If you want to see what Centre Street in JP looked like with a trolley, check out this 1967 photo.

Jamaica Plain, November 2014

veterans day

statue outside the VA hospital, jp (brian mclean)

statue outside the VA hospital, jp (brian mclean)

Curated by Navy Veteran Brian McLean


Massachusetts has a rich military history. We are all familiar with the state’s role in the Revolutionary War, but did you know that Massachusetts was the location of a World War I naval engagement? German U-boats sunk a tugboat off the coast of Orleans in July of 1918. Several shells landed harmlessly on shore, marking the first, and only time, the US mainland was attacked during WWI. Although the event was isolated and nobody was killed, it still created widespread panic along the northeast coast.

The US Navy has had 6 ships and (most recently) one submarine bear the namesake BOSTON. The WWII era USS BOSTON (CA 69) was highly decorated, participating in the Pacific Theater of Operations. When the war ended the USS BOSTON was decommissioned until the mid-50’s. Due to Cold War threats, the ship was retrofitted as the first Boston-class guided missile cruiser. Re-designated USS BOSTON (CAG1), she helped usher the era of guided missiles in the fleet by being one of the first vessels equipped with that technology.

Thank you to all those who have served!


Here's a link to learn more about the USS Boston.

Jamaica Plain, November 2014, Orange Line

park square

old advertisement; stony brook station, orange line (sonya kovacic)

old advertisement; stony brook station, orange line (sonya kovacic)

Park Square was once the main hub of the Boston & Providence Railroad; the railroad, completed in 1835, connected Boston to Providence. After the opening of South Station in 1899, the Park Square Railroad Station was abandoned.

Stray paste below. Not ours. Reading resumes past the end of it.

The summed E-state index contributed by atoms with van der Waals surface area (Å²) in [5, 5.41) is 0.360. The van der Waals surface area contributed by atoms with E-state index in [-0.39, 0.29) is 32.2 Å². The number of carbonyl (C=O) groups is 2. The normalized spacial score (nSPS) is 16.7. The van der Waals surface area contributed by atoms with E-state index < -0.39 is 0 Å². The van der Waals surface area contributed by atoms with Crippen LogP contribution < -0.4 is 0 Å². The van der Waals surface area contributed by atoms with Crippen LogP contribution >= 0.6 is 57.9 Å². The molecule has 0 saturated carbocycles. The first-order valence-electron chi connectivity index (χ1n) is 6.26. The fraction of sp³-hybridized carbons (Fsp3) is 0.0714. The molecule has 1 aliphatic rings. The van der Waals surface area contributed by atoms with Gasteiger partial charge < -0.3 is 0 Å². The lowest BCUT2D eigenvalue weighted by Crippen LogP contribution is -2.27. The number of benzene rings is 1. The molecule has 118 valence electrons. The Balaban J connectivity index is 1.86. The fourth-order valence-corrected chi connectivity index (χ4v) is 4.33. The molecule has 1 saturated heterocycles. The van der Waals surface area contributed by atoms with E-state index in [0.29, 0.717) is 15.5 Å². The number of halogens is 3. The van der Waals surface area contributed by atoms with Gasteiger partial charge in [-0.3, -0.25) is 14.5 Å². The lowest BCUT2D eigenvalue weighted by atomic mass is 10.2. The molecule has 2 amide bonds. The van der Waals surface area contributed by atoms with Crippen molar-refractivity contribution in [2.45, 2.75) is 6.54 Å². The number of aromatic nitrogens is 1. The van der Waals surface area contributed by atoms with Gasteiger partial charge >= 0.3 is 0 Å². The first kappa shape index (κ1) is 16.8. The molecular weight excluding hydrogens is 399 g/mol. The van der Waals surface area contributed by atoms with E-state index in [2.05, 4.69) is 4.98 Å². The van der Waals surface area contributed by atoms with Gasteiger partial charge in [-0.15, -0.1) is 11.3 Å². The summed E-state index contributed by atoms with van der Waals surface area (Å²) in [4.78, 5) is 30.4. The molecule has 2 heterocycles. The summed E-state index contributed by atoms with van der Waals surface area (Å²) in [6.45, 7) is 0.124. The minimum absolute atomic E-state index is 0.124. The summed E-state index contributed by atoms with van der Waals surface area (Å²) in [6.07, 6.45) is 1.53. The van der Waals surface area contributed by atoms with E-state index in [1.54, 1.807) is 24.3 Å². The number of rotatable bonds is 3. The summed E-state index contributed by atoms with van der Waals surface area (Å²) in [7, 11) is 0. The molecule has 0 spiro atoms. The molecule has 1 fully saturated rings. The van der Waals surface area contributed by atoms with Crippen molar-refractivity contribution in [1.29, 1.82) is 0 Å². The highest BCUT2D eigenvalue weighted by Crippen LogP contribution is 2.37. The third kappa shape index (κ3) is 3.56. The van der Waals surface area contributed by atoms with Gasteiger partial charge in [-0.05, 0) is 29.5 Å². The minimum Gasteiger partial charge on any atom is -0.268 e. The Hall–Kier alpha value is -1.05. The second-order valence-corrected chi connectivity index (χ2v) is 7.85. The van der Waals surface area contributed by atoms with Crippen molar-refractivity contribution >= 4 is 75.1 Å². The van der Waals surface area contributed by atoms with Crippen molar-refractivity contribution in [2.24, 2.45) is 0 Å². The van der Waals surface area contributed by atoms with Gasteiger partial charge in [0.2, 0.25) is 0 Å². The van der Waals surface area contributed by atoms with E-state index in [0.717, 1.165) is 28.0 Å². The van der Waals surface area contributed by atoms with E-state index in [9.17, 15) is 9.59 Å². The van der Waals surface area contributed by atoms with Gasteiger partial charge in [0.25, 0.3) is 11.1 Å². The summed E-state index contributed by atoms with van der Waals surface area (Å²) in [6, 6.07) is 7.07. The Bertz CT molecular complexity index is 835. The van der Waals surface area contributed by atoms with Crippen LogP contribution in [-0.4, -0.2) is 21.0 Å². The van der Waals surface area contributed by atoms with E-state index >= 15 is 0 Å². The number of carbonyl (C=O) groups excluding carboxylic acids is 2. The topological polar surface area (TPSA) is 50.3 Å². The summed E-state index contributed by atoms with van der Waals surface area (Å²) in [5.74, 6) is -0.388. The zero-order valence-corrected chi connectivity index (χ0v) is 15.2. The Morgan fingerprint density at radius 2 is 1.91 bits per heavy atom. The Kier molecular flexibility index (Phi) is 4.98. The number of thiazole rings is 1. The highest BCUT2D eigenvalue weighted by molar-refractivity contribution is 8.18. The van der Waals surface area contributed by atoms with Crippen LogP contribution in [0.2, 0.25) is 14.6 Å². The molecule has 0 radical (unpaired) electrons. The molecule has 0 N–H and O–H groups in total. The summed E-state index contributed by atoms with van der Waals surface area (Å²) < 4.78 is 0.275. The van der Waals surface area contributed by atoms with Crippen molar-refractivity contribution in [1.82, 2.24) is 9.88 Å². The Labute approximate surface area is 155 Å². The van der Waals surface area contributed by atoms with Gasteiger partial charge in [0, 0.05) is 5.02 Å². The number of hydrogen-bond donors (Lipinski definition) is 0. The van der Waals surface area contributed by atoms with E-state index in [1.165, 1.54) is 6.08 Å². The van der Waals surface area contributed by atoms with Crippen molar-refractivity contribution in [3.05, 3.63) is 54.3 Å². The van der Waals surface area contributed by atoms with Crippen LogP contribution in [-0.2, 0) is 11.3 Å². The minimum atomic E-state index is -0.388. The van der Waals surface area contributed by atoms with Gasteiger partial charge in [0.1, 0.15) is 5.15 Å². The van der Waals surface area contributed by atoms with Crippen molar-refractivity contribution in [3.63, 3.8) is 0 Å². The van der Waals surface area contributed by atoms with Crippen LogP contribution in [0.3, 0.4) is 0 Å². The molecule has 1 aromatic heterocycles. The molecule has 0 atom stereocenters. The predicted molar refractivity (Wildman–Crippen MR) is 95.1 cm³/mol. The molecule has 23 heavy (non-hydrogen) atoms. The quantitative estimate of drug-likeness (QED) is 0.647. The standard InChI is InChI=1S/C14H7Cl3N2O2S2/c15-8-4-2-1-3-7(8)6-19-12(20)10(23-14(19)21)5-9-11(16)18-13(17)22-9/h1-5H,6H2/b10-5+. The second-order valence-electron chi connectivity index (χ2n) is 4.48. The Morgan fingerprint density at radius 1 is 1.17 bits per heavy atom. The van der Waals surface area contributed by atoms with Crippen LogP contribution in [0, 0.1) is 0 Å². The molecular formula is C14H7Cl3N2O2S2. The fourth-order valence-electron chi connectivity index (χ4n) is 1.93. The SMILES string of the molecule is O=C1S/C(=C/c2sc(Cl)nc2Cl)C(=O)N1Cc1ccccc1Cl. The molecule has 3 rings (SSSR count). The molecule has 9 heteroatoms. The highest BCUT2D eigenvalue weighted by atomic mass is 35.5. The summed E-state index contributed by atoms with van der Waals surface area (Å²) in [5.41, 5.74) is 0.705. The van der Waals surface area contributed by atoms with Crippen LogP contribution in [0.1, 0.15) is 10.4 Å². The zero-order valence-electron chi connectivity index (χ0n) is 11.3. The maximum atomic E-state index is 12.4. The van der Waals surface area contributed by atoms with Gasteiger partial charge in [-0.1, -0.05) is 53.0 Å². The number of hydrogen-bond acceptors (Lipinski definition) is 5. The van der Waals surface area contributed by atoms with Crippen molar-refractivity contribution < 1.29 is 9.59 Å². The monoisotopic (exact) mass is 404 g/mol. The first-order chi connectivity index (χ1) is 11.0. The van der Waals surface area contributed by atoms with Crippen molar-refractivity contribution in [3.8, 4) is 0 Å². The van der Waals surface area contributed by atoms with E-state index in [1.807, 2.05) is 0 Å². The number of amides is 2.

UMass Boston, the second university in the UMass system, also made its home in Park Square. After increased demands for a public university outside of Amherst, UMass Boston was founded in 1965, and was located in the Park Square Building. In 1974, it moved to its current location in Columbia Point, Dorchester. Currently, the Park Square Building is a commercial space, home to restaurants (Maggiano's anyone?) and businesses.

There also used to be a bus depot in Park Square where, the grasshopper weathervane from Faneuil Hall, was supposedly hidden.


Learn more about the evolution of Park Square and see pictures of the old Park Square Railroad Station here. 

November 2014, Reader Submission, Charlestown, Landmark

monument

bunker hill monument (jenna mead)

bunker hill monument (jenna mead)

Today's photo comes from Jenna Mead, an MIT student living in Charlestown. Jenna has this to say about Boston:

"What I like most about Boston -- specifically Charlestown-- is its ability to be dynamic. My boyfriend is in the Coast Guard and our favorite activity in the city is running along the Charles. My boyfriend likes to observe people along the Esplanade marching to their own drum, and I enjoy the city's four seasons. Boston keeps me on my toes."


Prospect Hill Monument, in Union Square, Somerville, commemorates the supposed raising of the first American flag of the thirteen colonies, by George Washington, on January 1, 1776. Because of its panoramic views of Boston, Prospect Hill, was strategically important during both the Revolutionary and Civil War. Originally named, San Pit Square, and then, Liberty Pole Square, Union Square was re-named after it was used as a recruitment center for Union soldiers during the Civil War.


For those still in the Halloween spirit, Paranormal Hood, a paranormal group from Boston, investigated Prospect Hill Monument to see if there were any spirits left over from the Revolutionary War.

If that's not your thing, you can check out photos from last year's Raising of the Great Union Flag re-enactment ceremony.

Cambridge, November 2014

lighthouse

office calendar (sonya kovacic)

office calendar (sonya kovacic)

The first lighthouse in the United States was constructed in 1716 on Boston Harbor’s Little Brewster Island. Named Boston Light, it was rebuilt in 1783 after it was nearly destroyed during the Revolutionary War. Still in operation today, and continuously staffed by a resident lighthouse keeper, it is the last manned lighthouse in the US. Currently managed by the Coast Guard, it has had over 60 lighthouse keepers since 1716. The current keeper is Sally Snowman, the first female keeper in Boston Light’s history. She has been at her post since 2003.


Another historic Boston lighthouse, Graves Light, was deemed excess property by the federal government and sold at public auction in 2013.  The winning bid of $933,888 came from Dave Waller, a Malden resident. You can follow the restoration and see any future plans for Waller’s newly acquired lighthouse here.

November 2014, Cambridge

great fire

fire proof (sonya kovacic)

fire proof (sonya kovacic)